The beleaguered peanut industry is steering its message from boasts about the healthy nature of its products to a more defensive pitch: They're safe to eat.
The National Peanut Board dispatched a battery of farmers, chefs and food manufacturers to New York City this week to allay consumer fears, a publicity blitz it says was in the works long before troubles surfaced. Nine deaths in recent months are suspected from a salmonella outbreak related to peanut products linked to a single company and at least 677 people have been sickened.
"Is it safe to eat?" asked a woman, with an eye on the peanut butter containers being offered passers-by at Grand Central Terminal. "Of course it's safe," said David B. McClurg with the New York Apple Association, who offered sliced apples to dip into the peanut butter.
Roger Neitsch, a peanut farmer and chairman of the trade group, said misconceptions about the safety of peanut products have started to crimp farmer livelihoods. Farmers usually start receiving their year's peanut contracts in January, he said. "We're 60 days into the new year and there are no contracts to be had," he said. "There's certainly time between now and spring planting, but it gets more critical every day."
The industry has much to do to reverse its declining fortunes. The salmonella outbreak that federal health authorities traced to Peanut Corp. of America in early January has triggered a recall of more than 3,000 products that used the company's peanut paste, peanut meal, peanut butter and other ingredients.
Peanut Corp. sold bulk peanut butter to nursing homes and schools, and major-brand peanut butter sold at grocery stores wasn't subject to the recall. But confusion over which products were affected has hurt retail peanut-butter sales.
In the four weeks that ended on Jan. 24, sales of peanut butter in jars tumbled 11.5% from the previous four-week period and 3.8% from a year earlier. "While the year-over-year decline may seem minimal, it comes after eight consecutive periods of double-digit growth in this category," Nielsen Co. said in a recent research report.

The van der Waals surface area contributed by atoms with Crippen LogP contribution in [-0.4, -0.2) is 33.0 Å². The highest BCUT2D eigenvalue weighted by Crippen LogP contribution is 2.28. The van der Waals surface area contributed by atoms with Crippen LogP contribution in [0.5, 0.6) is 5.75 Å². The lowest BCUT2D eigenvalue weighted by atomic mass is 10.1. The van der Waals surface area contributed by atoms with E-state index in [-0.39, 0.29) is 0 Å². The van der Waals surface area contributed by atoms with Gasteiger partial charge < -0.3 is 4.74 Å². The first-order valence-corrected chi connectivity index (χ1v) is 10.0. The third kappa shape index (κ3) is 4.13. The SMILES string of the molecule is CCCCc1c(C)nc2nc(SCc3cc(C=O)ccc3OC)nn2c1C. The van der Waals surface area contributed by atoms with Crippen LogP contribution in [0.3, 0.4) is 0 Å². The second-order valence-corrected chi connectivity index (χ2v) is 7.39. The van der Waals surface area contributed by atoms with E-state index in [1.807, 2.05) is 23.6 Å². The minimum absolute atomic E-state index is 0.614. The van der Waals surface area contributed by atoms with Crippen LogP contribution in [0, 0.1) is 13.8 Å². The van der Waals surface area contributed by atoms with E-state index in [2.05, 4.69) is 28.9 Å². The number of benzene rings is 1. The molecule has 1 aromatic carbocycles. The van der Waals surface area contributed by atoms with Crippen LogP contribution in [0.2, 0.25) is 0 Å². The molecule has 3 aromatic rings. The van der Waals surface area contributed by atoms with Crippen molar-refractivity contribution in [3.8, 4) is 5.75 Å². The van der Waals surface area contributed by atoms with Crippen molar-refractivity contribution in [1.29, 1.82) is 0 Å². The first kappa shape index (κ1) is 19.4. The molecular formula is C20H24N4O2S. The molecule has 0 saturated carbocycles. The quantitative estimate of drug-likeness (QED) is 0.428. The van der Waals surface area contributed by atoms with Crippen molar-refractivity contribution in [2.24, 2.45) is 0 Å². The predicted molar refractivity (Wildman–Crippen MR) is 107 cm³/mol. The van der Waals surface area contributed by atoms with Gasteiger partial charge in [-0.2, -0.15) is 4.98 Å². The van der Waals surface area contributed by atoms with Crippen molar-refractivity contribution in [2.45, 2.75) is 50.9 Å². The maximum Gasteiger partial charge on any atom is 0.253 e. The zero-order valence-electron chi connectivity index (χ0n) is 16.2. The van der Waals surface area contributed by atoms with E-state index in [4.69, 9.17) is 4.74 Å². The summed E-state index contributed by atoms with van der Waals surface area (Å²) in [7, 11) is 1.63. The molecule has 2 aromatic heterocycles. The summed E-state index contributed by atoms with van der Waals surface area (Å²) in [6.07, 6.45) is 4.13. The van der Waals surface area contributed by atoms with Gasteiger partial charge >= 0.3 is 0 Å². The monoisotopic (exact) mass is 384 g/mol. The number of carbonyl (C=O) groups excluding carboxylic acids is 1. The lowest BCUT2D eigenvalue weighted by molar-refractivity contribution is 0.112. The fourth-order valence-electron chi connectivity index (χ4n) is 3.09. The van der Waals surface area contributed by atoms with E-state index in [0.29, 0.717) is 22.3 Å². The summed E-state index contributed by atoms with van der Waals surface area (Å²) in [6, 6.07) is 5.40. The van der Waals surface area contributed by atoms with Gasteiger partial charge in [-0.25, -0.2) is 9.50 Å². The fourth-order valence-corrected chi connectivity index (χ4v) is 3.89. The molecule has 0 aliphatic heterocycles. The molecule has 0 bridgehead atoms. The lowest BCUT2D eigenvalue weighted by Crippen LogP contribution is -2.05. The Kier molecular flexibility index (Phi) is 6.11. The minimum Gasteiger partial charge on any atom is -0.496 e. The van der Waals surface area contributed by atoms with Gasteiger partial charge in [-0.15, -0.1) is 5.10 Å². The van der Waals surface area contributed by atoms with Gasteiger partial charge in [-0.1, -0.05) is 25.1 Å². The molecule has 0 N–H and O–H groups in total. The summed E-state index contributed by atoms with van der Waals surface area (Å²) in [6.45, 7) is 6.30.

Major corporations are spotlighting safety in their marketing. J.M. Smucker Co., maker of Jif peanut butter, has been running TV and newspaper ads seeking to reassure consumers. The Orrville, Ohio, company delayed its annual "most creative peanut butter sandwich" contest for children "because we wanted to make sure the kids who were participating in the contest were getting positive attention for the recipes they were creating," said Smucker spokeswoman Maribeth Badertscher.
ConAgra Foods Inc., maker of Peter Pan peanut butter, turned to the Internet to stoke sales. It emailed the three million consumers who subscribe to its Web site for recipes and product information to assure them that Peter Pan is safe. The Omaha, Neb., company is also using ads that appear alongside online news articles about the recall and Google searches for "peanut butter recall." One Web ad urges consumers: "Be Safe & Eat Peter Pan Peanut Butter. No Salmonella & No recall from the FDA." (Below it, a law firm promotes "Lawsuits for Salmonella Illness.")
The National Peanut Board turned a hall at Grand Central Terminal into an exhibition, with mascots and tables of giveaways. "I want you to eat some more peanuts now," called out Sue Birdsong, passing around Snickers and Peanut M&Ms. Her husband heads a peanut-shelling company.
Federal health officials have their own message: The shelf life of recalled products such as crackers, cookies and nutrition bars is long. "Consumers could still have these products at their homes," said Food and Drug Administration spokeswoman Stephanie Kwisnek.
Health officials have ordered recalls of all products made with ingredients from Peanut Corp. plants in Georgia and Texas dating to 2007.